Just because bunkers can be maintained at a high level, does that mean they should be?
Historically, only putting greens require more time and labor to maintain than bunkers. Since the pandemic and the resulting volume of play and shortage of labor, superintendents and architects have been rethinking bunkers.
Some prefer a hairier look for the sake of classic architecture, while others are increasingly focused on playability and ease of maintenance.
In a recent post on his design firm's web site, golf course architect Kevin Norby wrote: "I'm still a fan of designing bunkers that fit the maintenance budget, the weather and the soil conditions of a particular course."
That makes sense. After all, you can't have bunkers maintained like they are at a place like Augusta without Augusta-like resources.
Architect Andy Staples has been beating the drum for fewer bunkers. Less space dedicated to bunkers serves many purposes: They are easier and cheaper to maintain and can help grow the game by making the game more inviting to newcomers to golf. He told TurfNet two years ago, in the early stages of the pandemic, that his career goal was to design a bunker-free golf course. He mentioned one project in which he reduced the amount of square footage dedicated to bunkers by one-third. That also reduces the amount of time spent maintaining them. Another project was completed with just seven bunkers.
More than two years later, he is still sounding the same message.
"Overall, I have seen a drop in overall size and number of bunkers over years past, based on long term maintenance," Staples said. "(A total of) 50,000 to 60,000 total square footage, and less than 65 total bunkers seems to be normal."
The biggest objection Staples has received in his quest for less bunker sand on golf courses has been from players who equate fewer hazards with boring, challenge-free golf.
But that's not necessarily true. Fewer, well-designed bunkers cane still make golf challenging.
"My personal preference is for less-maintained sand bunkers," said golf course architect Jason Straka. "After all, they are supposed to be a hazard. I prefer rougher outer edges with more maintenance as you get closer to the centerline of a hole."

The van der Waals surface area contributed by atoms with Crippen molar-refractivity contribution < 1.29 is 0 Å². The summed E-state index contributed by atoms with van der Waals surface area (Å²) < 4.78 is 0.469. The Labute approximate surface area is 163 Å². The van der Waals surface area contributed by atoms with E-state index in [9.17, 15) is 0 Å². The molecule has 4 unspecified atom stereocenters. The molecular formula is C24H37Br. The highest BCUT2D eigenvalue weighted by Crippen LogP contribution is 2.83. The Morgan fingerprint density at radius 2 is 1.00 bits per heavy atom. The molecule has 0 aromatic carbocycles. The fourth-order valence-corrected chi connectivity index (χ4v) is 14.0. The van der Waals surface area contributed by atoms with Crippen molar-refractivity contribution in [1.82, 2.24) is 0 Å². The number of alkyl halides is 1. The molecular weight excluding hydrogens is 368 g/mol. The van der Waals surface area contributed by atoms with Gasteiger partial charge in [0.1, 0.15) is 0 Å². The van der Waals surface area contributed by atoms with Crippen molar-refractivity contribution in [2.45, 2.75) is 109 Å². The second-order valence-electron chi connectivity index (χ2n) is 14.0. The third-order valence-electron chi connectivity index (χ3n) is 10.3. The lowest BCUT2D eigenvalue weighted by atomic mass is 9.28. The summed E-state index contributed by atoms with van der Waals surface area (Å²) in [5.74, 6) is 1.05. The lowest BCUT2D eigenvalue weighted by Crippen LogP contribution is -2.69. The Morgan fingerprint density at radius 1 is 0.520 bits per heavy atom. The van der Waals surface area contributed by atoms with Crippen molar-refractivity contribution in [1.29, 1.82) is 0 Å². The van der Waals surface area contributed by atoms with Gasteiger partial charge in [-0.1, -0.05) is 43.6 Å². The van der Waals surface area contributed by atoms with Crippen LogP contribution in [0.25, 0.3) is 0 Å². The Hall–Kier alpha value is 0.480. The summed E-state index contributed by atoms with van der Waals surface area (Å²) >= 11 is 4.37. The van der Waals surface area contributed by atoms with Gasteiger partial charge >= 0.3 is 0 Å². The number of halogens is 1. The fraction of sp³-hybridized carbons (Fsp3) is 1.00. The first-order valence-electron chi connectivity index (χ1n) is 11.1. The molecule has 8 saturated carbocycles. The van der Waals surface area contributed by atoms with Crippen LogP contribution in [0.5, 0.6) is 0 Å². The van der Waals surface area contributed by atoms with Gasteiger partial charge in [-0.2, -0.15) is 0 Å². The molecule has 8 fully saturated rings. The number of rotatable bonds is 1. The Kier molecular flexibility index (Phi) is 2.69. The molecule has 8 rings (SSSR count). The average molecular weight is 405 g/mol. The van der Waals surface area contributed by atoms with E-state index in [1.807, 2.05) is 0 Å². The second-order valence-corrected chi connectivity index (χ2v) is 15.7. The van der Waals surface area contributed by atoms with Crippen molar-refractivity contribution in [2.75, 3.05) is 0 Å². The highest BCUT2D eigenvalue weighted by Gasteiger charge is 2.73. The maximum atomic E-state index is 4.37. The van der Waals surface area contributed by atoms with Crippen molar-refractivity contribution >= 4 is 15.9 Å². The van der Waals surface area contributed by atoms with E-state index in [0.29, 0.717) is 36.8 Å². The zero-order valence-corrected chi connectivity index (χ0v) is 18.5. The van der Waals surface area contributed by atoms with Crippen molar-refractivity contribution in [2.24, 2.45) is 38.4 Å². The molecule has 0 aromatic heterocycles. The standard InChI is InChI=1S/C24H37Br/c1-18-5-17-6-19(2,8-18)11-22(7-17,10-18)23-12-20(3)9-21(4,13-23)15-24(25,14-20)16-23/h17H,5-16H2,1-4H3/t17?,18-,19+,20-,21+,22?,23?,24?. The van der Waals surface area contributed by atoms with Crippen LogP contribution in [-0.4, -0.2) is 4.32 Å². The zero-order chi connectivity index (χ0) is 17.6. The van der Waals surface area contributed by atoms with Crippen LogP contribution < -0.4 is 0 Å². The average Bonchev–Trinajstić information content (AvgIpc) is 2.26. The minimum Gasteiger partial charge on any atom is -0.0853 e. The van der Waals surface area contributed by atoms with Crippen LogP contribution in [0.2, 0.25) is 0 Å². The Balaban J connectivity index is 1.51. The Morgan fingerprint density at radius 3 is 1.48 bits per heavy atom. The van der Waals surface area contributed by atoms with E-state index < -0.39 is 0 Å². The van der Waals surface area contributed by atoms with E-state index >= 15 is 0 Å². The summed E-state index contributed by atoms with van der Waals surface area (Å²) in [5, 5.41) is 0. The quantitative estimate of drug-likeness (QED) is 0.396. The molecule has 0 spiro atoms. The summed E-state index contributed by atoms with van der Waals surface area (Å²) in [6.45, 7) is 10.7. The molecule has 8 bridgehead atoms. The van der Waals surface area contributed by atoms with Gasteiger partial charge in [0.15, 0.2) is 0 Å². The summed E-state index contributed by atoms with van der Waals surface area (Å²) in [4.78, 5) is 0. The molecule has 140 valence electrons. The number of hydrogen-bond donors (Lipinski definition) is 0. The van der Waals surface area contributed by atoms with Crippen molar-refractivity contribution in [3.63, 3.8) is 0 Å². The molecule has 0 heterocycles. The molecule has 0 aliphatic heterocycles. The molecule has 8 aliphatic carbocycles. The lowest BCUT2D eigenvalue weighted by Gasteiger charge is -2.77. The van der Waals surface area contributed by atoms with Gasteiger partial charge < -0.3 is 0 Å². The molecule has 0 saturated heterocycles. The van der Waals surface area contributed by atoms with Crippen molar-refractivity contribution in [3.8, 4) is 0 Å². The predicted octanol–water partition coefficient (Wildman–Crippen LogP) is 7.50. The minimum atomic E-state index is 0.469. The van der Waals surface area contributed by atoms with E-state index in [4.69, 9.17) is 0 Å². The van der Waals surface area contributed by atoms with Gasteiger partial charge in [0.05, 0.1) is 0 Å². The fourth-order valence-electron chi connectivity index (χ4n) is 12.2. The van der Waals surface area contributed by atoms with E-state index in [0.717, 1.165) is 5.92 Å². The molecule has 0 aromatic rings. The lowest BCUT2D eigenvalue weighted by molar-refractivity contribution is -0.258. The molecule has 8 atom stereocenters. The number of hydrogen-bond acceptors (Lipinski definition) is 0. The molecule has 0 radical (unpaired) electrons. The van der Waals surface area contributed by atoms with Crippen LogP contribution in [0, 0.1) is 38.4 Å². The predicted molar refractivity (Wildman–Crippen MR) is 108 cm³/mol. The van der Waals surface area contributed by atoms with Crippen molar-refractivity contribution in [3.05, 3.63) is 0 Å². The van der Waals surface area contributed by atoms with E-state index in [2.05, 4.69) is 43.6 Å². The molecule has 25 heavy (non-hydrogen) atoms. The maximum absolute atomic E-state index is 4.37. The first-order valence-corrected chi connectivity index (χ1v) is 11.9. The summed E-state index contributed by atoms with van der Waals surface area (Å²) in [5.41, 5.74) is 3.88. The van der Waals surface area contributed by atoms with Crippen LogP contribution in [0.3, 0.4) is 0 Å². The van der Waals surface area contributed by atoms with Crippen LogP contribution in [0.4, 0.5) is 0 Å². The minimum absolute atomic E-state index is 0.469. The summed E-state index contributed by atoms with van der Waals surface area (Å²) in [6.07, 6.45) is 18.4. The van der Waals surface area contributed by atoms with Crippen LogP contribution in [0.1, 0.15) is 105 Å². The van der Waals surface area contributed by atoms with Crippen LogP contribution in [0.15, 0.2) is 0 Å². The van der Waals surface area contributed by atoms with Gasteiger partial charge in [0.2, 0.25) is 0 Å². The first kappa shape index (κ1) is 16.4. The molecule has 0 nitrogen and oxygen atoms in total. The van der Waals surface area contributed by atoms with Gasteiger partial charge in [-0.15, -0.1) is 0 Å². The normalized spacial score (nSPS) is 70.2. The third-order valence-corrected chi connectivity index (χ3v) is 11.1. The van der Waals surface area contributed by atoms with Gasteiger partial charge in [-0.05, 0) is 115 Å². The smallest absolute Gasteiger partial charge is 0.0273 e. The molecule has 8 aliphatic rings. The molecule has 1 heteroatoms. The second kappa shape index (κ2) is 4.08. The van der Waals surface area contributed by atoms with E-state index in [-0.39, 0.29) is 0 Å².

Challenging golf also can be achieved through fewer bunkers and compelling hole design.
"Due to the reduction of sand bunkers, I’m also now offsetting the strategy of the golf hole through the use of shortgrass swales, grass bunkers and other landforms like drainage ditches, much like to old days," Staples said. "The gap between the better player, and the bogey golfer has never been wider, so there is still a need to present different questions to the different classes of players, so just because we’re doing less sand bunkers, doesn’t mean we aren’t challenging the players in different ways. We have to be careful that our reduction of maintenance costs doesn’t wash out good, thoughtful design."
Many superintendents chucked bunker maintenance during the pandemic, even going as far as removing bunker rakes to minimize touchpoints. Many have since brought back rakes, but still have not changed how they feel about bunker maintenance.
Brian Boyer at Cinnabar Hills in San Jose removed bunker rakes during Covid. Rakes are back, but he told TurfNet in December that golfers are on their own to maintain bunkers throughout the day.
"If I have a rake out there, I don't feel guilty about us not (raking bunkers)," he said.
Staples has not completely dismissed bunkers, and believes they can add to the aesthetic appeal of a golf cours.
"Sand is still one of the best ways, other than just pure, natural golf land, to create beauty on a golf course. Sand contrasted against turf, with a variety of tones and textures is still a major focus of mine, so if we are going to build bunkers, I want them to creative works of art. I might just do less of them."